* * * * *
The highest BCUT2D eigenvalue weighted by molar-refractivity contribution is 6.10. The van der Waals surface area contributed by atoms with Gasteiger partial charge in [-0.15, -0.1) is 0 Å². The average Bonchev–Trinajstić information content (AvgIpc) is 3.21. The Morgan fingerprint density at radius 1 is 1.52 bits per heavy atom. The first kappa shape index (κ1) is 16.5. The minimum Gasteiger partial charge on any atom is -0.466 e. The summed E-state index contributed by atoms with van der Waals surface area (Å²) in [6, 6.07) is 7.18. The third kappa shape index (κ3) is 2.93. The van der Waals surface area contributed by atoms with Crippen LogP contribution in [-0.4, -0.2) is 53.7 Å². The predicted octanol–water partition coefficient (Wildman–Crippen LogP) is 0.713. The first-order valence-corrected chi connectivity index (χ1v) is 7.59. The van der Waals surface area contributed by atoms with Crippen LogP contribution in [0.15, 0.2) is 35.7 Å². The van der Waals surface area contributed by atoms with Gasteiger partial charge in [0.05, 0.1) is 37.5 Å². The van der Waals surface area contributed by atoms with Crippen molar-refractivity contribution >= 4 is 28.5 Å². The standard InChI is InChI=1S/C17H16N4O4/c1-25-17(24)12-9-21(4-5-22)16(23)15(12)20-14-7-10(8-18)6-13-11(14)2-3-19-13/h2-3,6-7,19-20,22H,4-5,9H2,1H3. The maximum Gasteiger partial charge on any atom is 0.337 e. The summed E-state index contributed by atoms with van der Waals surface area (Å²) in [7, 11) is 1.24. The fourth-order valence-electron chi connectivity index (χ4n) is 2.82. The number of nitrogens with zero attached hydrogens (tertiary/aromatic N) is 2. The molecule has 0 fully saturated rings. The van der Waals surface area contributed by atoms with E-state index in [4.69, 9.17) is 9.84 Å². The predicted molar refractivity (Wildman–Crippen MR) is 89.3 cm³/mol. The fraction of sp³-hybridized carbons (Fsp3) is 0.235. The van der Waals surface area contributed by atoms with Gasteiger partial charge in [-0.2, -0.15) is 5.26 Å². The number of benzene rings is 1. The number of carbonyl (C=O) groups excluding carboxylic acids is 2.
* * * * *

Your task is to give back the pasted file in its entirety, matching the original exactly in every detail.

The highest BCUT2D eigenvalue weighted by molar-refractivity contribution is 6.10. The van der Waals surface area contributed by atoms with Gasteiger partial charge in [-0.15, -0.1) is 0 Å². The average Bonchev–Trinajstić information content (AvgIpc) is 3.21. The Morgan fingerprint density at radius 1 is 1.52 bits per heavy atom. The first kappa shape index (κ1) is 16.5. The minimum Gasteiger partial charge on any atom is -0.466 e. The summed E-state index contributed by atoms with van der Waals surface area (Å²) in [6, 6.07) is 7.18. The third kappa shape index (κ3) is 2.93. The van der Waals surface area contributed by atoms with Crippen LogP contribution in [-0.4, -0.2) is 53.7 Å². The predicted octanol–water partition coefficient (Wildman–Crippen LogP) is 0.713. The first-order valence-corrected chi connectivity index (χ1v) is 7.59. The van der Waals surface area contributed by atoms with Crippen LogP contribution in [0.15, 0.2) is 35.7 Å². The van der Waals surface area contributed by atoms with Gasteiger partial charge in [0.05, 0.1) is 37.5 Å². The van der Waals surface area contributed by atoms with Crippen molar-refractivity contribution >= 4 is 28.5 Å². The standard InChI is InChI=1S/C17H16N4O4/c1-25-17(24)12-9-21(4-5-22)16(23)15(12)20-14-7-10(8-18)6-13-11(14)2-3-19-13/h2-3,6-7,19-20,22H,4-5,9H2,1H3. The maximum Gasteiger partial charge on any atom is 0.337 e. The summed E-state index contributed by atoms with van der Waals surface area (Å²) in [7, 11) is 1.24. The fourth-order valence-electron chi connectivity index (χ4n) is 2.82. The number of nitrogens with zero attached hydrogens (tertiary/aromatic N) is 2. The molecule has 0 fully saturated rings. The van der Waals surface area contributed by atoms with E-state index in [4.69, 9.17) is 9.84 Å². The predicted molar refractivity (Wildman–Crippen MR) is 89.3 cm³/mol. The fraction of sp³-hybridized carbons (Fsp3) is 0.235. The van der Waals surface area contributed by atoms with Gasteiger partial charge in [-0.2, -0.15) is 5.26 Å². The number of benzene rings is 1. The number of carbonyl (C=O) groups excluding carboxylic acids is 2.